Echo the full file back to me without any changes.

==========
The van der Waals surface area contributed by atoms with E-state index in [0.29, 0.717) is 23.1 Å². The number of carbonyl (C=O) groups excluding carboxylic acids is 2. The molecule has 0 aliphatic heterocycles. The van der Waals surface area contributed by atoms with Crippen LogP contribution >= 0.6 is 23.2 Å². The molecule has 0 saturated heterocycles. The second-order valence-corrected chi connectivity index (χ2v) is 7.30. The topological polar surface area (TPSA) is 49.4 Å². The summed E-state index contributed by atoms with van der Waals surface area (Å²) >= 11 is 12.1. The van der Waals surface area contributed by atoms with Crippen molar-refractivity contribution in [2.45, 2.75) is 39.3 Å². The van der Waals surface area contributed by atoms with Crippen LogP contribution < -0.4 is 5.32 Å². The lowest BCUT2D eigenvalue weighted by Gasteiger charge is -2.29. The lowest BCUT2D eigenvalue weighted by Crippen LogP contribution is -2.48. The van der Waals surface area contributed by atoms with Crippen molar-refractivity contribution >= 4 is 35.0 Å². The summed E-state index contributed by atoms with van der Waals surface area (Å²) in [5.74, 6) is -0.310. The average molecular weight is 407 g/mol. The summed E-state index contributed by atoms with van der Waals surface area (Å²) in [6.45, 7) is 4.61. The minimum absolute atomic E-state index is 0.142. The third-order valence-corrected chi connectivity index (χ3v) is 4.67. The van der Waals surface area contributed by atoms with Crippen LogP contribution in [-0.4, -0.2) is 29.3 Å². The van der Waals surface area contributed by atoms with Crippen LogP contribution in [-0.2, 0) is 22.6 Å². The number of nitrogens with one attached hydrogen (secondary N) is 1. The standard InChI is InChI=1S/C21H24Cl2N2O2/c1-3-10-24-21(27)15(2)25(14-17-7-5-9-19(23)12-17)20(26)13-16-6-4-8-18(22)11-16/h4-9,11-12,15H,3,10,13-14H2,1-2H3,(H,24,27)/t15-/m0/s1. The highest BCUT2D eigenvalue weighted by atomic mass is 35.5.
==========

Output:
The van der Waals surface area contributed by atoms with E-state index in [0.29, 0.717) is 23.1 Å². The number of carbonyl (C=O) groups excluding carboxylic acids is 2. The molecule has 0 aliphatic heterocycles. The van der Waals surface area contributed by atoms with Crippen LogP contribution >= 0.6 is 23.2 Å². The molecule has 0 saturated heterocycles. The second-order valence-corrected chi connectivity index (χ2v) is 7.30. The topological polar surface area (TPSA) is 49.4 Å². The summed E-state index contributed by atoms with van der Waals surface area (Å²) >= 11 is 12.1. The van der Waals surface area contributed by atoms with Crippen molar-refractivity contribution in [2.45, 2.75) is 39.3 Å². The van der Waals surface area contributed by atoms with Crippen LogP contribution < -0.4 is 5.32 Å². The lowest BCUT2D eigenvalue weighted by Gasteiger charge is -2.29. The lowest BCUT2D eigenvalue weighted by Crippen LogP contribution is -2.48. The van der Waals surface area contributed by atoms with Crippen molar-refractivity contribution >= 4 is 35.0 Å². The summed E-state index contributed by atoms with van der Waals surface area (Å²) in [5.74, 6) is -0.310. The average molecular weight is 407 g/mol. The summed E-state index contributed by atoms with van der Waals surface area (Å²) in [6.45, 7) is 4.61. The minimum absolute atomic E-state index is 0.142. The third-order valence-corrected chi connectivity index (χ3v) is 4.67. The van der Waals surface area contributed by atoms with Crippen LogP contribution in [-0.4, -0.2) is 29.3 Å². The van der Waals surface area contributed by atoms with Crippen LogP contribution in [-0.2, 0) is 22.6 Å². The number of nitrogens with one attached hydrogen (secondary N) is 1. The standard InChI is InChI=1S/C21H24Cl2N2O2/c1-3-10-24-21(27)15(2)25(14-17-7-5-9-19(23)12-17)20(26)13-16-6-4-8-18(22)11-16/h4-9,11-12,15H,3,10,13-14H2,1-2H3,(H,24,27)/t15-/m0/s1. The highest BCUT2D eigenvalue weighted by atomic mass is 35.5.